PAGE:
Composers' Forum

Music Composers Unite!

This is a piece for solo piano, inspired by the Indiana Jones movies and other adventurous shows like Jonny Quest. Imagine a chase scene with bad guys chasing good guys through a raging underground river with all sorts of obstacles and dangers on the way. There are two melodies - the main melody is in the bass line (to reflect the underground river) and a secondary melody in the top notes of the chords played in the treble clef as accompaniment.

Underground River Ride music

Underground_River_Ride.pdf

Views: 467

Reply to This

Replies to This Discussion

This is one of my favorites of yours. The driving rhythm never became too much, as the changing keys kept propelling the piece forward. The transitions in keys/harmonies were seamless. To the ear, this sounded like smooth and effortless composing (the way it should!) without any wrinkles. The score illustrates the complexity of the piece. Nice work, Gav!

I can really hear the imagery!  And like Janet said, it's really driving.  I wonder how some contrasting sections might  help give more shape over all.  

-t

I agree, this is a really cool piece, Gav. It reminds me more of a car ride through the countryside, with Humphrey Bogart and Ingrid Bergman. (Play it again, Sam...but that's another movie). In any case, a fantastic piece, some groovy jazz seasonings, but the best part is that melodic bass line. A great idea and very well realized. Enjoyed it very much.

Janet: thanks for your comment! I like breaking out of my normal compositional style occasionally and doing something different. This was a piece that sort of just worked from the get-go. I have a particular love for time changing! Tim, thanks also, I like writing "pictoral" music, that is, music which tells a story or feels like accompaniment to a scene in a movie. The only contrast I could think of would be a slower section, which I think in this case might derail the canoe Indy is in (or maybe I could have come up with a whirlpool danger and created a "swirly" section?!?) Michael, also thanks, I like to push boundaries musically and love extended jazz chords! Glad you all got some enjoyment from it!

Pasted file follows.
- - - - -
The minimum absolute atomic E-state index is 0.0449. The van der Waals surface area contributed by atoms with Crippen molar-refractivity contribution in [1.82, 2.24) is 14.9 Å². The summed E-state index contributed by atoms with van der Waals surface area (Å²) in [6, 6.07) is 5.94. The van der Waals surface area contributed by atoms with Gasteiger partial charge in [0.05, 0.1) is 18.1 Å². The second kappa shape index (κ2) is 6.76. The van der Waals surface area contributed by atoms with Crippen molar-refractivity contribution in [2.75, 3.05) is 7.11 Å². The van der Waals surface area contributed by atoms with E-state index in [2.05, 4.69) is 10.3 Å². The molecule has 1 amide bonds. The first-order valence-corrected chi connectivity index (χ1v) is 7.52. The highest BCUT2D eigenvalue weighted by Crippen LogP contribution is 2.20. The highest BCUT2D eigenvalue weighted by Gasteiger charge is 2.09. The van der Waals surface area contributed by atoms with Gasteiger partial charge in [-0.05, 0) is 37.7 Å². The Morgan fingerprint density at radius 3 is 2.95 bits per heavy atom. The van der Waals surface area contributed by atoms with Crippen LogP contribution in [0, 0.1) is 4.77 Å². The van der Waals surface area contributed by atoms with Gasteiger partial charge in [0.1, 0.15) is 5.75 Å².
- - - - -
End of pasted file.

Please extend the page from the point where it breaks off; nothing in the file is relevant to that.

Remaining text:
But what movie sound tracks do we hear today?  Some computer generated noise that is nothing more than sound effects.  Movies from the fifties and sixties had great jazz sound tracks which created the whole noire of the movie, like all the Bond films, Pink Panther, Mission Impossible.  Those songs became top forty hits and were played by orchestras, combos and marching bands.  This music was composed by a human being and played by live musicians.   Most film scores today will be remembered no longer than it took to write the music.  This is just another example of the degeneration of the American culture.

Lawrence
 
michael diemer said:

I agree, this is a really cool piece, Gav. It reminds me more of a car ride through the countryside, with Humphrey Bogart and Ingrid Bergman. (Play it again, Sam...but that's another movie). In any case, a fantastic piece, some groovy jazz seasonings, but the best part is that melodic bass line. A great idea and very well realized. Enjoyed it very much.

Janet, your comment "To the ear, this sounded like smooth and effortless composing (the way it should!) without any wrinkles" - strikes me as the highest compliment which can be paid, thank you!

As the late-great Frank Zappa would say - "Hotcha!"  What a fun piece and a fun ride!  I took several listen and read-throughs. One thing that jumps out at me is that this might make a fantastic fingerstyle guitar duet, or even guitar solo if adapted.  It really scoots right along and moves through some interesting melodic and stylistic twists and turns. The piece actually does remind me of some of the earlier stuff that Zappa's wrote for Synclavier.  As much fun as the piece is to listen to, it is just as much fun to read through.  I love odd meters (as in both not even and strange!).  The alternating meters remind me a bit of Stravinsky's "LHistore du Soldat" - despite the frequent changes in meter, the pulse and drive remain steady.  I think this would make a great learning piece to get folks more comfortable with odd and changing meters.  I used to play in an ensemble where the prospect of anything outside of 4/4 or 3/4 would send a collective shiver.  All and all, great stuff!   I also took a listen to some of the other pieces you have posted on YouTube.  If you take requests - more handbells please!

Thanks so much T.T.! Regarding odd/alternating meters, I do like to write pieces sometimes with the specific goal of using them. It challenges my compositional chops and can be lots of fun. Glad you enjoyed other works, the handbell stuff I may bring around to this site at some point!

This piece starts with drive and keeps going.  Nice marriage of two distinct lines working together, while staying individual.  Well done.

Normally, I'm in favor of a contrasting section, but in this case, I think it might feel like someone yanking my ears off their feet.  Perhaps make the contrast by using minor or modal versions  instead of a tempo shift.  Don't let the momentum get lost. 

Thanks Tim for your comments! Maintaining momentum I felt was key with this piece

That was fun.  Why is it an underground river ride?  Of course the melody is in the left hand, but it sounds more like a ride in a '57 Chevy, cruising the streets of L.A in a James Dean movie.

Maybe a good song is open to interpretation? :)

Reply to Discussion

RSS

Sign up info

Read before you sign up to find out what the requirements are!

Store

© 2021   Created by Gav Brown.   Powered by

Badges  |  Report an Issue  |  Terms of Service